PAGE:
June 28, 2011 at 12:23 pm

  8. AnonyMan

    I would just like the opportunity to say this: it has increasingly been my opinion that, as far as the outside is concerned, women are always and unconditionally beautiful. God designed each and every one of you, as many on this site have pointed out. Since it was God who designed women, how can human beings ever try to judge beauty? I am a straight man and it continually appalls me how other men (and women!) rate different appearances' beauty. I once had a very beautiful girl tell me that her hair was "dishwater blonde", because it was dirty blond. She nearly always dyed her hair full blond. I was disgusted that she labeled dirty blond "dishwater" as though it were something repulsive, and as though it were too common. How, I ask, does commonality or rarity of a trait make it more or less beautiful? All you women out there, take it from me–any guy who tells you to change something about your appearance is not worth your time, and he gives the rest of us guys a bad name. And Nneka, you definitely give a message that the rest of us, girls and guys (especially myslef) need to remember… focusing on God makes everything else fall into place.

    June 28, 2011 at 1:17 pm

  9. I just want to say that I think that we all feel not good enough and this story is beautiful…..I have tried for many years to live up to standards ( being a twin it makes it really hard) I was told that I was the " ugly, fat twin" that has hurt me more than people ever know. I also found that if a man couldn't get a date with my sister then they would try for me because I was second best…..This story has made me look at how I look at myself…Thank you…By the way I find a man that thought that I was the cuter twin and I have been married for 8 years :)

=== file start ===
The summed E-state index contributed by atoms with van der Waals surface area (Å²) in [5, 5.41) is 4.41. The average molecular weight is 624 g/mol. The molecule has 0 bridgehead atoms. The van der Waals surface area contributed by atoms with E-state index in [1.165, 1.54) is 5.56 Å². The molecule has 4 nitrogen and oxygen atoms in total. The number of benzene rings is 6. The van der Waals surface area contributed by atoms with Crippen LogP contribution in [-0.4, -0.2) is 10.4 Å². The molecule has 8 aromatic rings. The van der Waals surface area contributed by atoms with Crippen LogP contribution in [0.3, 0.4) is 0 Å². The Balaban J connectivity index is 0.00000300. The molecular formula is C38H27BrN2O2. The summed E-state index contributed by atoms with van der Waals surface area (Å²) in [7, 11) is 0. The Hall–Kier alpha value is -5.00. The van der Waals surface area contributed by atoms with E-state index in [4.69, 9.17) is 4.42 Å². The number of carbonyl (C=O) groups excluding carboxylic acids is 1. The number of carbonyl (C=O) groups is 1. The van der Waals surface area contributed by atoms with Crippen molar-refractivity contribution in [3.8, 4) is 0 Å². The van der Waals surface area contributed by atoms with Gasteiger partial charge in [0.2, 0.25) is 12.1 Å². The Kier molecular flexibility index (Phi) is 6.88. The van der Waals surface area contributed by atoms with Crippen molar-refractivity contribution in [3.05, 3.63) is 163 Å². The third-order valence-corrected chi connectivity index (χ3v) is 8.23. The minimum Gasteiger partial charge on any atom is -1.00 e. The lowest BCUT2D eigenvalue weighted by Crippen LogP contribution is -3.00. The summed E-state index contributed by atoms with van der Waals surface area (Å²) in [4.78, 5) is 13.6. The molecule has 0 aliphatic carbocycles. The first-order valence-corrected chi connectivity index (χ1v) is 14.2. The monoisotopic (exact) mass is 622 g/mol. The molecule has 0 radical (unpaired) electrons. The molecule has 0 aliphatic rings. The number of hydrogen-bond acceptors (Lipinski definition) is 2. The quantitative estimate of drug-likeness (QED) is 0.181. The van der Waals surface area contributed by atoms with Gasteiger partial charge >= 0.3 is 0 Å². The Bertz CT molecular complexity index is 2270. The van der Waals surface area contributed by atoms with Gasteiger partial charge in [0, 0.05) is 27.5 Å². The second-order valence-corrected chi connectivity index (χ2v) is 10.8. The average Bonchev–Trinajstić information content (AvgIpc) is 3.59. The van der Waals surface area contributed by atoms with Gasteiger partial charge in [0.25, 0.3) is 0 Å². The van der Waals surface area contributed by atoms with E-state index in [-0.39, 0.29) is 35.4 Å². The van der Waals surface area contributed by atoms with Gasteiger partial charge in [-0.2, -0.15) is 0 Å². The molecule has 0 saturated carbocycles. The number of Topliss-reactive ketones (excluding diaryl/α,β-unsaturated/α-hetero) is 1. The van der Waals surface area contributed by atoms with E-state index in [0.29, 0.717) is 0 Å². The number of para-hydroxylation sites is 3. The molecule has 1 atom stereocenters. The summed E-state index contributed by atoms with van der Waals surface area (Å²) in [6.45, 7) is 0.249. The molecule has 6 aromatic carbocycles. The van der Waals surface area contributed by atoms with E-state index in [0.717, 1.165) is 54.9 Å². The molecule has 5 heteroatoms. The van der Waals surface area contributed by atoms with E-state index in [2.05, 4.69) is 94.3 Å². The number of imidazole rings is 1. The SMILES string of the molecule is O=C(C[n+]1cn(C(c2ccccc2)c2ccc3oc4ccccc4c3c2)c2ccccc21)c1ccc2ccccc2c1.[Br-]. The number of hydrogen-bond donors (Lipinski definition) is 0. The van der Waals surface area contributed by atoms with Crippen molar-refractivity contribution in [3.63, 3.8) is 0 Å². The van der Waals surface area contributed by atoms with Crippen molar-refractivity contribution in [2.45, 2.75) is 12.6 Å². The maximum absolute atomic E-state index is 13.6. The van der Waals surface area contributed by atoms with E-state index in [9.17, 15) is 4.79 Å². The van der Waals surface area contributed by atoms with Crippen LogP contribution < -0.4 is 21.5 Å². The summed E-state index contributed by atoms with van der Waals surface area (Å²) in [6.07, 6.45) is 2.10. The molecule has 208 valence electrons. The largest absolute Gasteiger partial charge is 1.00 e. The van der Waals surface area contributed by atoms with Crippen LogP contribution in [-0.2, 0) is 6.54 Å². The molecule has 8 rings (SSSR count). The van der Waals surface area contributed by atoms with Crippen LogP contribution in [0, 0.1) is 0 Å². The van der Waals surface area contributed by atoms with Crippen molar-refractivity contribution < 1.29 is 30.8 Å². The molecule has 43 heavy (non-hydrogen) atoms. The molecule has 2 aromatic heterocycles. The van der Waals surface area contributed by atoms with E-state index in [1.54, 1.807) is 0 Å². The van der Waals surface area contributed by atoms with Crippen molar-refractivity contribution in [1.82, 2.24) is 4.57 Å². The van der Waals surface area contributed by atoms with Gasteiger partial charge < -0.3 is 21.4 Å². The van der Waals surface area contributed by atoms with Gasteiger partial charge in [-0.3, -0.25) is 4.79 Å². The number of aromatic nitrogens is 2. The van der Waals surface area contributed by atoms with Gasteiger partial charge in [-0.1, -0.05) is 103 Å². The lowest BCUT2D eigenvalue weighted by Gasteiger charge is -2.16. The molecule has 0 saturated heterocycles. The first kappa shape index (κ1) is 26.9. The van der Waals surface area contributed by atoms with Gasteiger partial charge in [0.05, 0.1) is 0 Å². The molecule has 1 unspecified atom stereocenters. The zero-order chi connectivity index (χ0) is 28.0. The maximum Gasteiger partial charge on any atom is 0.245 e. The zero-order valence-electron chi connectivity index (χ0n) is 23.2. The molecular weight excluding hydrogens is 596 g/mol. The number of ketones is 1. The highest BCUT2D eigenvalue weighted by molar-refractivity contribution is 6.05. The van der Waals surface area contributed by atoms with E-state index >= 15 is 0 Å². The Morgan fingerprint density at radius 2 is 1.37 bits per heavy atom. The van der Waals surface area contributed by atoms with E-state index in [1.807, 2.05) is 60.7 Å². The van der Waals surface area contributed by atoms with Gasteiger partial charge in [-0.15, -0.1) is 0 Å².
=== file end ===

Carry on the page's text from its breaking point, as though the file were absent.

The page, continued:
July 14, 2011 at 4:39 pm

  10. Anna

    Lauren got it right: Nneka is GORGEOUS- both inside AND out!!

    August 3, 2011 at 2:50 pm

  11. Nneka, you ARE a beautiful lady–and thank you for sharing so candidly from your heart!

    November 5, 2011 at 9:27 am

  12. Sybil Bates McCormack

    Wow! This brought tears to my eyes. Thank you, Lauren, for presenting this, and thank you, Nneka, for sharing. God bless you!

    May 4, 2012 at 2:51 pm

  13. Jane

    Thanks for this. When i looked at your pic i cried. What lies we are told. I was also told I “sorry jane, you look like your father”. Wow, thanks. What’s a girl supposed to get from that? It has been a long journey to excise bitterness, self protectedness and hard heartedness out of me, but God did it. What a miracle! The beauty part…still on the journey, haven’t quite gotten there yet. Thanks for sharing.

    May 5, 2012 at 12:08 pm

  14. Kimberly

    Hi Nneka, I've felt the same way all my life. I never ever heard that I was beautiful or pretty from anyone. There have been a few times recently when children have said that I'm pretty and I don't know how to take it. It's hard to fight years of lies but I'm coming out victorious. Every morning that I can get dressed and walk out the door satisfied with my image, I win.

    July 5, 2012 at 3:47 pm

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  17. What a beautiful post. Thank you so much for sharing. I also have a cousin, she, yes, is not beautiful as her brother. Everyone around me says she is not like her parents, who are also beautiful. She's always shy. Now I could understand her thought :( And I will try to help her, and hope she with find "that person" who can make her believe in herself like you do.